The highly effective fishing technique also helps anglers dial in the color and size of the jigs crappie prefer on a given day, and the trolling speed.

During the spring, when weather conditions can change dramatically overnight, a successful pattern one day may not catch fish the next. For example, if a cold front moves through, crappie will pull back into deeper water.

• As crappie begin to move up on the flats pre-spawn or move away from the banks post-spawn, an effective fishing method is vertical jigging, which is most effective in stained water conditions.

This style of “single-pole” fishing allows the angler to probe structure more efficiently and is especially productive on submerged standing timber, submerged brush piles and the tops of old creek channels, now in 10 to 15 feet of water, where stumps may still be present

Fish with a 6-foot spinning rod, with the reel spooled in 8-pound test monofilament line. Jigs should have blades to add “thump,” and should range in weight from 1/8-ounce to 3/16-ounce.

The rod tip should be moved up and down continually, as the cover is probed and the bait is kept just off the bottom.

The Blakemore Road Runner and Leland’s Lures Fin Spin Jig Head, tipped with a plastic bait, are top lures for this type of crappie fishing.

• Think of 65-degree water as a good indication that the crappie spawn has started or is about to start, as some black crappie may already be on the nest, and most white crappie will be soon.

The duration of the spawn is usually a week or two but the start and end of the spawn may vary from year to year. In large reservoirs, differences in water conditions — temperatures, water color (turbidity) and lake levels — may vary dramatically from the headwaters to the dam, and affect the timing of the spawn.

Some of the best crappie fishing lakes in central Kentucky include Green River Lake, Lake Cumberland, Taylorsville Lake, and backwater areas and creek mouths of the Ohio River from Cincinnati, downriver to Louisville. (Photo from US Army Corps of Engineers photo/Green River Lake)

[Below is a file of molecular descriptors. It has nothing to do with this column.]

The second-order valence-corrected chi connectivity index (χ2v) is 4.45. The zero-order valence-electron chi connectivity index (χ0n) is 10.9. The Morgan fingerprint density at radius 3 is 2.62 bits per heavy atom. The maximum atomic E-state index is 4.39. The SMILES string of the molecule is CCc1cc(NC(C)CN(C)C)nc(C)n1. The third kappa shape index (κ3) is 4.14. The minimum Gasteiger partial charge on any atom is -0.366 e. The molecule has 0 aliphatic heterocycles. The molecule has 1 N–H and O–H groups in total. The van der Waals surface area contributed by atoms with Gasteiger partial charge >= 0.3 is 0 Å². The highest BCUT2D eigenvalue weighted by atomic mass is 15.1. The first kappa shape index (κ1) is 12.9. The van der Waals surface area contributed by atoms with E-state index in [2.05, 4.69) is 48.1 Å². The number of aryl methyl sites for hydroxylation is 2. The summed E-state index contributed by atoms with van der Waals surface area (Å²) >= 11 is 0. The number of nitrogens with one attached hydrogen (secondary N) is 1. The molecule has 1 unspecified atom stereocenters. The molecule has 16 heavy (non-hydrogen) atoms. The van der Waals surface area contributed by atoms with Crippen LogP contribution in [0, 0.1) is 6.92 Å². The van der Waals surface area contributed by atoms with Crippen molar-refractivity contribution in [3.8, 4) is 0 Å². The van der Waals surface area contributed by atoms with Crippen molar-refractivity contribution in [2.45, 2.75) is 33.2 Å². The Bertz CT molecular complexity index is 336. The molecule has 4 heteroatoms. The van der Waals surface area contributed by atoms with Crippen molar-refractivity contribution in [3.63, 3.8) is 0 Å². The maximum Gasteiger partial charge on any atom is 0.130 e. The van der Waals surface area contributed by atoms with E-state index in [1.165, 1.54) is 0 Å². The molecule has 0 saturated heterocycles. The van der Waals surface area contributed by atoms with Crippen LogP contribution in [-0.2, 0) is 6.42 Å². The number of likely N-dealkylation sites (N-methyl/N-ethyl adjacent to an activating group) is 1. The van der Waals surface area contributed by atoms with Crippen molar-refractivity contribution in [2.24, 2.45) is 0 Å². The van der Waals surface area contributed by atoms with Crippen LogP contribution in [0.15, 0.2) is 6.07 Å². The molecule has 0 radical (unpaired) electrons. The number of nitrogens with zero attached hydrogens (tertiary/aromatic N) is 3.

The waters of west-facing banks of lakes, which receive more afternoon sun, may warm up sooner and attract early-spawning black crappie. Chunk rock and gravel, which holds heat, is a favorite nesting habitat.

The male black crappie guarding the nest can make the spawning period an aggressive bite, but anglers are cautioned to not get too close to the banks, as black crappie tend to spook easily. The best strategy is to keep the boat 15 to 25 yards off the bank and cast jigs to likely cover.

When black crappie move to the banks they can be caught from a variety of depths and cover such as — laydowns, trees that fell from the banks to the water, flooded grass, brush and willows, and rip rap along lakeside roadways or boat ramps.

When white crappie come to the banks, they tend to prefer wood cover. At that time a traditional fishing method is fishing live minnows rigged on fiberglass or cane poles with a float, placing the baited hook down into flooded limbs, around dock pylons and in holes around logs and other floating debris.

April is crappie month in Kentucky. Get out there and catch some slabs.